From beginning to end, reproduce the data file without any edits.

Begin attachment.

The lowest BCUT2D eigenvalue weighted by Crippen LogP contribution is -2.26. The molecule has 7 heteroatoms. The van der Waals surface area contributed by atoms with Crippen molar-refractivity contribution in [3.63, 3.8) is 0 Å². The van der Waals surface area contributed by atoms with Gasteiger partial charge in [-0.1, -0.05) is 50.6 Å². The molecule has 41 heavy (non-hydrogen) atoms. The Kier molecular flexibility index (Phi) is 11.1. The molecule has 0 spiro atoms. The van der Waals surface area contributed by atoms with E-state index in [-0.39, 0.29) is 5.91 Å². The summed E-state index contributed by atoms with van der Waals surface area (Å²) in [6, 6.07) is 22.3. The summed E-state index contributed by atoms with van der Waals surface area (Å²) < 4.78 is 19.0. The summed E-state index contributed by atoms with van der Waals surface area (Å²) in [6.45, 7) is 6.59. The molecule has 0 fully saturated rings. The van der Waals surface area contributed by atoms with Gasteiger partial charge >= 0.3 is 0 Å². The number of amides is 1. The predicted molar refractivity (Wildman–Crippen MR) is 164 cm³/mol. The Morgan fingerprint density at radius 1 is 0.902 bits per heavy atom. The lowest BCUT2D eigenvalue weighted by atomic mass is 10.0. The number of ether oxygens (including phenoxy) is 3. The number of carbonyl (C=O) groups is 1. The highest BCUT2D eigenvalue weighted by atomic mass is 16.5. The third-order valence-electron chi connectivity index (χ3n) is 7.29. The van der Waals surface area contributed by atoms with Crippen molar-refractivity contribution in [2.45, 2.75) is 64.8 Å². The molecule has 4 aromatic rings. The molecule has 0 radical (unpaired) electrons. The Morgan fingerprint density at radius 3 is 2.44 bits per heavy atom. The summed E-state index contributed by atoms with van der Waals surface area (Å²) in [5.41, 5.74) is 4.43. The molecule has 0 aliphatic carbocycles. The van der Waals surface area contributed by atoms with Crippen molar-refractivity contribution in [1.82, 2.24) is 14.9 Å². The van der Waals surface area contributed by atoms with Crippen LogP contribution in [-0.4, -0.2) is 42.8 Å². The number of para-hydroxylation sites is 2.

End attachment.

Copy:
The lowest BCUT2D eigenvalue weighted by Crippen LogP contribution is -2.26. The molecule has 7 heteroatoms. The van der Waals surface area contributed by atoms with Crippen molar-refractivity contribution in [3.63, 3.8) is 0 Å². The van der Waals surface area contributed by atoms with Gasteiger partial charge in [-0.1, -0.05) is 50.6 Å². The molecule has 41 heavy (non-hydrogen) atoms. The Kier molecular flexibility index (Phi) is 11.1. The molecule has 0 spiro atoms. The van der Waals surface area contributed by atoms with E-state index in [-0.39, 0.29) is 5.91 Å². The summed E-state index contributed by atoms with van der Waals surface area (Å²) in [6, 6.07) is 22.3. The summed E-state index contributed by atoms with van der Waals surface area (Å²) < 4.78 is 19.0. The summed E-state index contributed by atoms with van der Waals surface area (Å²) in [6.45, 7) is 6.59. The molecule has 0 fully saturated rings. The van der Waals surface area contributed by atoms with Gasteiger partial charge >= 0.3 is 0 Å². The number of amides is 1. The predicted molar refractivity (Wildman–Crippen MR) is 164 cm³/mol. The Morgan fingerprint density at radius 1 is 0.902 bits per heavy atom. The lowest BCUT2D eigenvalue weighted by atomic mass is 10.0. The number of ether oxygens (including phenoxy) is 3. The number of carbonyl (C=O) groups is 1. The highest BCUT2D eigenvalue weighted by atomic mass is 16.5. The third-order valence-electron chi connectivity index (χ3n) is 7.29. The van der Waals surface area contributed by atoms with Crippen molar-refractivity contribution in [2.45, 2.75) is 64.8 Å². The molecule has 4 aromatic rings. The molecule has 0 radical (unpaired) electrons. The Morgan fingerprint density at radius 3 is 2.44 bits per heavy atom. The summed E-state index contributed by atoms with van der Waals surface area (Å²) in [5.41, 5.74) is 4.43. The molecule has 0 aliphatic carbocycles. The van der Waals surface area contributed by atoms with Crippen molar-refractivity contribution in [1.82, 2.24) is 14.9 Å². The van der Waals surface area contributed by atoms with Crippen LogP contribution in [-0.4, -0.2) is 42.8 Å². The number of para-hydroxylation sites is 2.